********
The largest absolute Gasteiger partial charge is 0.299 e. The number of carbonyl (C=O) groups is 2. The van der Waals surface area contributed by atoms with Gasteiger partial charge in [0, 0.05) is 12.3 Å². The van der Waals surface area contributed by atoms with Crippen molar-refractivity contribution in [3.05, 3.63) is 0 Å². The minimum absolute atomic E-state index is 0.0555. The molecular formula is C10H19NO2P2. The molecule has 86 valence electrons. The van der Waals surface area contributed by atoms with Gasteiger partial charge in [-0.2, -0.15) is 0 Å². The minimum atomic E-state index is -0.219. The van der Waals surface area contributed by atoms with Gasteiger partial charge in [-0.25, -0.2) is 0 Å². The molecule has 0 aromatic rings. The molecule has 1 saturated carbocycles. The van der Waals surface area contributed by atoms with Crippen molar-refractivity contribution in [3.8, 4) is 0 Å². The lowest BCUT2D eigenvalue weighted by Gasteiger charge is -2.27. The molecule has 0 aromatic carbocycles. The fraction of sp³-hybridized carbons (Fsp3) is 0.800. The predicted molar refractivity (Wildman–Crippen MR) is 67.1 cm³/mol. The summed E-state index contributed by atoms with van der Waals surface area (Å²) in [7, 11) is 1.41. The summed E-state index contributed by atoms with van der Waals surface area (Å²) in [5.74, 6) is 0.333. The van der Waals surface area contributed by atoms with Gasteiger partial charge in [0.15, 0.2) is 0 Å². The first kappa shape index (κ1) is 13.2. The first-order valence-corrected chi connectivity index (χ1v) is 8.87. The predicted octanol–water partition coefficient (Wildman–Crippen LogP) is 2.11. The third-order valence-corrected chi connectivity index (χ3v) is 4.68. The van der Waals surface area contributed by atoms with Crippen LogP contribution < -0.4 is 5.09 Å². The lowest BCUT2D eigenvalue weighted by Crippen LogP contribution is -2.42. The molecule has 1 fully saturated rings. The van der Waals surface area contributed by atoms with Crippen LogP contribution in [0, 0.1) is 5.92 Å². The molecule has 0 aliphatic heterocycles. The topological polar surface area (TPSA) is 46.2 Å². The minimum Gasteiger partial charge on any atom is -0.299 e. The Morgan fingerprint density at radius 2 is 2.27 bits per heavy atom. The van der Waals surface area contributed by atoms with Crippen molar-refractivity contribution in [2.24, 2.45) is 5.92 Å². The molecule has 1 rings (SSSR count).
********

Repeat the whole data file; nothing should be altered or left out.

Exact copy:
The largest absolute Gasteiger partial charge is 0.299 e. The number of carbonyl (C=O) groups is 2. The van der Waals surface area contributed by atoms with Gasteiger partial charge in [0, 0.05) is 12.3 Å². The van der Waals surface area contributed by atoms with Crippen molar-refractivity contribution in [3.05, 3.63) is 0 Å². The minimum absolute atomic E-state index is 0.0555. The molecular formula is C10H19NO2P2. The molecule has 86 valence electrons. The van der Waals surface area contributed by atoms with Gasteiger partial charge in [-0.2, -0.15) is 0 Å². The minimum atomic E-state index is -0.219. The van der Waals surface area contributed by atoms with Gasteiger partial charge in [-0.25, -0.2) is 0 Å². The molecule has 0 aromatic rings. The molecule has 1 saturated carbocycles. The van der Waals surface area contributed by atoms with Crippen molar-refractivity contribution in [3.8, 4) is 0 Å². The lowest BCUT2D eigenvalue weighted by Gasteiger charge is -2.27. The molecule has 0 aromatic carbocycles. The fraction of sp³-hybridized carbons (Fsp3) is 0.800. The predicted molar refractivity (Wildman–Crippen MR) is 67.1 cm³/mol. The summed E-state index contributed by atoms with van der Waals surface area (Å²) in [7, 11) is 1.41. The summed E-state index contributed by atoms with van der Waals surface area (Å²) in [5.74, 6) is 0.333. The van der Waals surface area contributed by atoms with Gasteiger partial charge in [0.15, 0.2) is 0 Å². The first kappa shape index (κ1) is 13.2. The first-order valence-corrected chi connectivity index (χ1v) is 8.87. The predicted octanol–water partition coefficient (Wildman–Crippen LogP) is 2.11. The third-order valence-corrected chi connectivity index (χ3v) is 4.68. The van der Waals surface area contributed by atoms with Crippen LogP contribution < -0.4 is 5.09 Å². The lowest BCUT2D eigenvalue weighted by Crippen LogP contribution is -2.42. The molecule has 1 fully saturated rings. The van der Waals surface area contributed by atoms with Crippen LogP contribution in [0, 0.1) is 5.92 Å². The molecule has 0 aliphatic heterocycles. The topological polar surface area (TPSA) is 46.2 Å². The minimum Gasteiger partial charge on any atom is -0.299 e. The Morgan fingerprint density at radius 2 is 2.27 bits per heavy atom. The van der Waals surface area contributed by atoms with Crippen molar-refractivity contribution in [2.24, 2.45) is 5.92 Å². The molecule has 1 rings (SSSR count).